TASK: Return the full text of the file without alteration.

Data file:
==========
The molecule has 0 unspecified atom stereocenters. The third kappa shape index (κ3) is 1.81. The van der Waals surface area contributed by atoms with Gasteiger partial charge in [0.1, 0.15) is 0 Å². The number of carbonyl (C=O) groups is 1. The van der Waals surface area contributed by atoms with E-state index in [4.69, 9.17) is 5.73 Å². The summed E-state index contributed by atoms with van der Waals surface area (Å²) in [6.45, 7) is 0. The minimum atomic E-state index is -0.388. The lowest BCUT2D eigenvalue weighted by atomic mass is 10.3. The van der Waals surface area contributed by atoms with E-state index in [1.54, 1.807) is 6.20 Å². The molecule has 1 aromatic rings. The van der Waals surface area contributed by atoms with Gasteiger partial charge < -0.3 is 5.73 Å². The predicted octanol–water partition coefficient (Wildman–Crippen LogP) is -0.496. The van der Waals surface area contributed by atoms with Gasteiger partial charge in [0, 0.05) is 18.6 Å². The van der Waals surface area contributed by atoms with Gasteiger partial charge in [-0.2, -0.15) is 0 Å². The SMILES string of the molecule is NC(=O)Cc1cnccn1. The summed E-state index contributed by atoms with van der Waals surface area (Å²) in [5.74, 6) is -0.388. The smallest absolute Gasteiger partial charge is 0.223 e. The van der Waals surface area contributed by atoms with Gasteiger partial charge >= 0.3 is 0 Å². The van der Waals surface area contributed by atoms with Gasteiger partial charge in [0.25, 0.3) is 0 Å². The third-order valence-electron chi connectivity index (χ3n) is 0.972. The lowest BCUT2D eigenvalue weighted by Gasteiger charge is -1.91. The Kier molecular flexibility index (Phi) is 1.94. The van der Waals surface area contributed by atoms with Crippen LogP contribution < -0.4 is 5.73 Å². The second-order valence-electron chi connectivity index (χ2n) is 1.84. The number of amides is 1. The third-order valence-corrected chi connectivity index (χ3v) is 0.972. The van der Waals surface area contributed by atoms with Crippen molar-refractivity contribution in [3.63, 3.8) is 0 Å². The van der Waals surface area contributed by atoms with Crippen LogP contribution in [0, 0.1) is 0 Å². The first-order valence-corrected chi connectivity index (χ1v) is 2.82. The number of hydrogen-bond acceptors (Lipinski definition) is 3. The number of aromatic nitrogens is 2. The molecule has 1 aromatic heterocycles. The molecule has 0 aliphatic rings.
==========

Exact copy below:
The molecule has 0 unspecified atom stereocenters. The third kappa shape index (κ3) is 1.81. The van der Waals surface area contributed by atoms with Gasteiger partial charge in [0.1, 0.15) is 0 Å². The number of carbonyl (C=O) groups is 1. The van der Waals surface area contributed by atoms with E-state index in [4.69, 9.17) is 5.73 Å². The summed E-state index contributed by atoms with van der Waals surface area (Å²) in [6.45, 7) is 0. The minimum atomic E-state index is -0.388. The lowest BCUT2D eigenvalue weighted by atomic mass is 10.3. The van der Waals surface area contributed by atoms with E-state index in [1.54, 1.807) is 6.20 Å². The molecule has 1 aromatic rings. The van der Waals surface area contributed by atoms with Gasteiger partial charge < -0.3 is 5.73 Å². The predicted octanol–water partition coefficient (Wildman–Crippen LogP) is -0.496. The van der Waals surface area contributed by atoms with Gasteiger partial charge in [0, 0.05) is 18.6 Å². The van der Waals surface area contributed by atoms with Gasteiger partial charge in [-0.2, -0.15) is 0 Å². The SMILES string of the molecule is NC(=O)Cc1cnccn1. The summed E-state index contributed by atoms with van der Waals surface area (Å²) in [5.74, 6) is -0.388. The smallest absolute Gasteiger partial charge is 0.223 e. The van der Waals surface area contributed by atoms with Gasteiger partial charge >= 0.3 is 0 Å². The van der Waals surface area contributed by atoms with Gasteiger partial charge in [0.25, 0.3) is 0 Å². The third-order valence-electron chi connectivity index (χ3n) is 0.972. The lowest BCUT2D eigenvalue weighted by Gasteiger charge is -1.91. The Kier molecular flexibility index (Phi) is 1.94. The van der Waals surface area contributed by atoms with Crippen LogP contribution < -0.4 is 5.73 Å². The second-order valence-electron chi connectivity index (χ2n) is 1.84. The number of amides is 1. The third-order valence-corrected chi connectivity index (χ3v) is 0.972. The van der Waals surface area contributed by atoms with Crippen molar-refractivity contribution in [3.63, 3.8) is 0 Å². The van der Waals surface area contributed by atoms with Crippen LogP contribution in [0, 0.1) is 0 Å². The first-order valence-corrected chi connectivity index (χ1v) is 2.82. The number of hydrogen-bond acceptors (Lipinski definition) is 3. The number of aromatic nitrogens is 2. The molecule has 1 aromatic heterocycles. The molecule has 0 aliphatic rings.